After several delays in the redevelopment of the Garver Feed Mill, the Madison City Council adopted an agreement late Tuesday for a private developer to renovate the East Side building and transform the surrounding property.
Just before midnight, the council voted 17-2 to approve a development agreement with Baum Development for its $19.8 million plan to turn the crumbling building into an artisan food production facility and build up to 50 “microlodging” units on the surrounding five acres that will be available for short-term rental.
As part of the adoption, the council agreed to borrow an additional $1.6 million for soil remediation efforts at the Garver property, 109 S. Fair Oaks Ave., and provide an already budgeted $1.82 million grant for the project.
Fifteen votes were needed to pass the $1.6 million in additional borrowing.
Alds. David Ahrens and Samba Baldeh voted against the project.
The site is contaminated with some petroleum and polycyclic aromatic hydrocarbons (PAHs). Several areas of the property will need to have soil capped or removed, and clean topsoil will also be needed to be brought in.
Ahrens, who has consistently opposed the remediation funds, said the city could save money by not going with a plan that intends to excavate as much soil, speculating the price for cleaning up the ground could keep “rolling and rolling.”
Ald. Mark Clear said it was “disappointing” that remediation efforts were not included in the project’s budget but urged members to move it forward.
Under the agreement, the city will sell the Garver Feed Mill building to Baum but retain the land it has held for 20 years under a ground lease. The city is responsible for the cleanup of the soil; Baum is responsible for the building, said Dan Rolfs, city community development project manager.
on mopeds approved
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The City Council also passed a proposal early Wednesday morning to restrict moped parking on pedestrian rights-of-way.
Under a proposal by Ald. Ledell Zellers, drivers will be barred citywide from parking mopeds on public sidewalks and terraces, the area between a sidewalk and the curb. The restrictions will take effect Jan. 1, and a violation carries a $60 fine. Sponsors of the plan, including Alds. Mike Verveer, Zach Wood and Rebecca Kemble and Mayor Paul Soglin, say it’ll reduce clutter, improve pedestrian safety and open up space for bicycle parking.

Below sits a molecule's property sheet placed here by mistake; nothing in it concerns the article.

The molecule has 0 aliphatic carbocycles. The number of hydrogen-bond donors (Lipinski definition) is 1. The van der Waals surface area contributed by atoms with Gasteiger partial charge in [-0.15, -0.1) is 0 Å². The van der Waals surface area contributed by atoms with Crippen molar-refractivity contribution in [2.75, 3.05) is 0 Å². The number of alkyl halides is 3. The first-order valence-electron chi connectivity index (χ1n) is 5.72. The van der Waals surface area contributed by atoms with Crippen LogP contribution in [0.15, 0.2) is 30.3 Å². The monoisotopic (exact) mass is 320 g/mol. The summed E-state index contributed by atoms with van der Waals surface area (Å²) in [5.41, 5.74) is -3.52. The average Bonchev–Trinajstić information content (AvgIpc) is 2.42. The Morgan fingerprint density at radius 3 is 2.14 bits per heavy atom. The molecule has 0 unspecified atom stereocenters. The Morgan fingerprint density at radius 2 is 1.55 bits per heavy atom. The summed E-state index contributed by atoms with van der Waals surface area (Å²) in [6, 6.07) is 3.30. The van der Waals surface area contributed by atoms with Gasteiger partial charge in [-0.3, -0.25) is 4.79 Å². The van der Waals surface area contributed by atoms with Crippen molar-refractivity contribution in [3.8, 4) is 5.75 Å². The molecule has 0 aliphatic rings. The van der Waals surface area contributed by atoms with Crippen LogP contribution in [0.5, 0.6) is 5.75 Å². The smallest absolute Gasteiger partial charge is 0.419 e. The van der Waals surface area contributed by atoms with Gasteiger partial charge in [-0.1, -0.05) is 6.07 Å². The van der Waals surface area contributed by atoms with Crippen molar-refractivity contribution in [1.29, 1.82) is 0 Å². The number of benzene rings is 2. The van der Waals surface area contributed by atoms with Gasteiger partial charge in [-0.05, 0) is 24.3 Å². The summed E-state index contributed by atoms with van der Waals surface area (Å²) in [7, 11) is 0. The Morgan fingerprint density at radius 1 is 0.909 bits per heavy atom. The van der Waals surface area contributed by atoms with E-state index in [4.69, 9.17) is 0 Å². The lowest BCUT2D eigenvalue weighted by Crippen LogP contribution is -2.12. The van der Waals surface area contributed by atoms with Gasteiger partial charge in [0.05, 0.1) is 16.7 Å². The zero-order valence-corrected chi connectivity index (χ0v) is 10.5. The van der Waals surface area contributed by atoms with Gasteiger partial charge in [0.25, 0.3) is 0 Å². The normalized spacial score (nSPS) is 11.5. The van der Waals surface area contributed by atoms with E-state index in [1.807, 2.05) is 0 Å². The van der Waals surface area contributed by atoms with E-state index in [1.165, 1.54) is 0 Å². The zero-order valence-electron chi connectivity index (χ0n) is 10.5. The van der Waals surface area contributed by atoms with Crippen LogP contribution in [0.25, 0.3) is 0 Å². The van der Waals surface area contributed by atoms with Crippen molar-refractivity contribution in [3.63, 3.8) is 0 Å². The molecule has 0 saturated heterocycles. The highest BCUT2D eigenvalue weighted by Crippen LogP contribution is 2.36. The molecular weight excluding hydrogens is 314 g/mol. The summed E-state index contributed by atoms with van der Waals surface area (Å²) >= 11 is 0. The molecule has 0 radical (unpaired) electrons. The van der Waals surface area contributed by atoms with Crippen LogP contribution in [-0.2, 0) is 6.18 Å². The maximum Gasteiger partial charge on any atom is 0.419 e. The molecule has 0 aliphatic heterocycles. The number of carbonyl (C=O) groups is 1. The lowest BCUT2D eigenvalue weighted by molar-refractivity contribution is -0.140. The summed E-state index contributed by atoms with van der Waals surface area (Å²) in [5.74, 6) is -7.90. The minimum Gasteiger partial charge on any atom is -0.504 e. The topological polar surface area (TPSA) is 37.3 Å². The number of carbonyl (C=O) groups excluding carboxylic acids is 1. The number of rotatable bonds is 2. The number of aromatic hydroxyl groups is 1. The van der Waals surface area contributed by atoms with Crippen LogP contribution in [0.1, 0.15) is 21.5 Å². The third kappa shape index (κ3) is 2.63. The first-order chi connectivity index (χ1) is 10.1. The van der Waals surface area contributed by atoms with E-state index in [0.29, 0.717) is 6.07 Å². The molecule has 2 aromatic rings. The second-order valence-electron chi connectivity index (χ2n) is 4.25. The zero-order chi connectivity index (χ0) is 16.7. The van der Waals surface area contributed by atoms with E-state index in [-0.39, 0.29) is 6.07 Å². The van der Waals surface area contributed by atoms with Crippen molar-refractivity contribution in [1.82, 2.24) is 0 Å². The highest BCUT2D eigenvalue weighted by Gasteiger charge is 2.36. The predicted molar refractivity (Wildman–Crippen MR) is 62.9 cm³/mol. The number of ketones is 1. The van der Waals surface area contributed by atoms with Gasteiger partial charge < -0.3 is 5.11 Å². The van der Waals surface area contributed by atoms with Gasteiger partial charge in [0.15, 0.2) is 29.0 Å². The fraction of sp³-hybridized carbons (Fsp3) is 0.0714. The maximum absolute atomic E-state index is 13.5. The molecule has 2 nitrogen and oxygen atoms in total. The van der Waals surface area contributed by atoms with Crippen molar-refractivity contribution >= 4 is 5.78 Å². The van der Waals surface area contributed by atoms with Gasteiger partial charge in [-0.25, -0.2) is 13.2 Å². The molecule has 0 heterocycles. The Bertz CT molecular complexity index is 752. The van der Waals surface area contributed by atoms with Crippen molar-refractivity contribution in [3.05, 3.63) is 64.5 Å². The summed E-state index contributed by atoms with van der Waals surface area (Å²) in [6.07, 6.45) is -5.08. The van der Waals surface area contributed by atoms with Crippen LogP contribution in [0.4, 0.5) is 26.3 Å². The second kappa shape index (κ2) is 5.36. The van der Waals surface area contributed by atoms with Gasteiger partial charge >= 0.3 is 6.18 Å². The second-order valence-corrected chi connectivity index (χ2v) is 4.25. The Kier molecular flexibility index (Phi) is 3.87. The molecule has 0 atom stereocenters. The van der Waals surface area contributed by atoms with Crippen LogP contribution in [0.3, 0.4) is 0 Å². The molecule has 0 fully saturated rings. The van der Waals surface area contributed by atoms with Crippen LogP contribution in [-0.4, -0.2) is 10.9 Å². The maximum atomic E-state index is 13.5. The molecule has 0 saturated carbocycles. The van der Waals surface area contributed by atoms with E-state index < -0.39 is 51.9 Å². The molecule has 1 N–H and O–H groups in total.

The plan passed on a voice vote.
“We do have a moped parking problem,” Zellers said. “I really don’t think the city should be subsidizing private developers by providing free moped parking on the public terrace.”
Opponents argue they should be allowed to park on sidewalks or terraces as long as the mopeds don’t impede pedestrian traffic, and many drivers purchase the vehicle to avoid the cost of parking a car Downtown.
Ahrens said the restrictions should be tailored to specific council districts near Downtown or a permit fee should be established to allow moped drivers to park on city terraces.
“What we have is an entire citywide system going to be created to address a very specific problem,” he said.
An educational campaign to inform people where they can legally park on public property will be undertaken.
Exceptions are included in the parking restrictions.
Property owners will be able to establish designated moped parking areas on paved city terraces. Property owners will need to create parking areas at their own expense and receive a sign-off by the city that the parking doesn’t impede pedestrian and vehicle traffic, bus stops, loading zones or on-street visibility.
Anyone will be allowed to park there free of charge.